I knew that title would intrigue you. Let me explain…
So, every year I go to this thing called a Rainbow Gathering. I have gone for 13 summers. I have only missed four in those years.
Rainbow is a gathering of 10,000-20,000 people in a different national forest every year. There are hare krishnas, gutter punks, vietnam vets, hippies, and everything in-between. There is a lot of drugs and a few naked people. They gather together for about 2 weeks to create their own utopian society. No money is exchanged at all…everyone either trades or gives.
If you could imagine a bomb going off somewhere and all the people gathering in the woods to live for a few weeks, that is what it looks like. The forest becomes a small city made completely of tents and structures made from logs and tarps.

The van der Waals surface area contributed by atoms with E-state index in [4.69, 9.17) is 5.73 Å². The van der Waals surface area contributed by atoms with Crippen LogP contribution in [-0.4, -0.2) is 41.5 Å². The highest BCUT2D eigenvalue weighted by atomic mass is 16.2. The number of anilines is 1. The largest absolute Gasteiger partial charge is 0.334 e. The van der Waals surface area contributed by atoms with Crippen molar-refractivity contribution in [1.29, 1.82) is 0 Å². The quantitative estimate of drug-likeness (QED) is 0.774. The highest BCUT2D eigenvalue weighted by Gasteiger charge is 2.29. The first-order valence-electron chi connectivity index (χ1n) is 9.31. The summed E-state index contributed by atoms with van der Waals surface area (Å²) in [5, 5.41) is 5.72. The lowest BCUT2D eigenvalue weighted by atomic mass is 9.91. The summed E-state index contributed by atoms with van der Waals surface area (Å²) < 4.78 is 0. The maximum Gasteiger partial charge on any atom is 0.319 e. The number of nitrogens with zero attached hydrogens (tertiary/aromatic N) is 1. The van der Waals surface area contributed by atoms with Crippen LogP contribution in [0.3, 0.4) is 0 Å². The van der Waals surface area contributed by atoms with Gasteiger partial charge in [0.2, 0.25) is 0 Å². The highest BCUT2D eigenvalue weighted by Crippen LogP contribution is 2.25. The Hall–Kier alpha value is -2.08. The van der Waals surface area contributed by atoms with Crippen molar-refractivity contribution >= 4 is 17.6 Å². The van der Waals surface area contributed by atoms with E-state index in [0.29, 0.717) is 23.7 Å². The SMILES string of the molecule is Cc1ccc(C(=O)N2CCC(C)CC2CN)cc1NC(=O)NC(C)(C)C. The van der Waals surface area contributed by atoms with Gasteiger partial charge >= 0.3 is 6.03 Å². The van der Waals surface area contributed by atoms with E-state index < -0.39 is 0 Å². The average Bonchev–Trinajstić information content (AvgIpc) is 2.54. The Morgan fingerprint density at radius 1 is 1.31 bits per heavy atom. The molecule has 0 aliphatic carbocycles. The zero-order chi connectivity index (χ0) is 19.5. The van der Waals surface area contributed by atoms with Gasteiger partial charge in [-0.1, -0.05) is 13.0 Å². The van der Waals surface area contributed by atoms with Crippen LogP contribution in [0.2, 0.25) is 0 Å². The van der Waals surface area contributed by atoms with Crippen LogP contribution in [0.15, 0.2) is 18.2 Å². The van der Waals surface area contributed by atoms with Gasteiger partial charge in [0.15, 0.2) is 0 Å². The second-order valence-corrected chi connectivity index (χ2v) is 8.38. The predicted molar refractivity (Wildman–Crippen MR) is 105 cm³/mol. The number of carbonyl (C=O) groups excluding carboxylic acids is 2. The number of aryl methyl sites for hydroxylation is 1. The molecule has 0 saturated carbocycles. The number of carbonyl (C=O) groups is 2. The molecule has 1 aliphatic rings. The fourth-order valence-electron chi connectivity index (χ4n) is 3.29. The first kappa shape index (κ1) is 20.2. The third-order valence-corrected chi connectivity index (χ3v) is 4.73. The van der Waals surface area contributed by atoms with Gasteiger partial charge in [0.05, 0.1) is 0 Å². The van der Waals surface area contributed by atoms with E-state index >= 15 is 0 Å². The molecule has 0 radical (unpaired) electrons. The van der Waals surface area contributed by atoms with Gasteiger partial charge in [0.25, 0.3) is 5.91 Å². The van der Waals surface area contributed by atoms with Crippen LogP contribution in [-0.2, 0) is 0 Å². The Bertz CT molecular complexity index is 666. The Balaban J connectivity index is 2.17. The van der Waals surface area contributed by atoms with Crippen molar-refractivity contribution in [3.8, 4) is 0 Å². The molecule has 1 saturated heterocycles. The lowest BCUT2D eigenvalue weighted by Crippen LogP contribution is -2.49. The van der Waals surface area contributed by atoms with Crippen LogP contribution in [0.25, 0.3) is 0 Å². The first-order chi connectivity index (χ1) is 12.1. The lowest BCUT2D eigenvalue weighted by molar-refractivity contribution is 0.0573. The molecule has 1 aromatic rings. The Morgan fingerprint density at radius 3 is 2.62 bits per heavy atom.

There are different “kitchens” that feed people. I worked with a kitchen called Bread Of Life. We were a Christian kitchen that fed thousands of meals each year. We also had a tent called the “Divine Guidance” tent where we would pray for people.
Four couples that all became Christians during the Jesus movement started this kitchen. They’ve been feeding people for twenty years. Over my years at the Gathering, these couples became like parents to me. My brother, who was a shaman at the time, got radically saved at the gathering nine years ago. He started talking to my dear friend Marie at the Gathering eight years ago. He married her at the Gathering seven years ago. Half of the younger people in our kitchen met their spouses at the gathering, as well.
I have been at this crazy hippie gathering the equivalent of six months. I can’t even begin to tell you all of my memories at the Rainbow Gathering. Here is a smattering…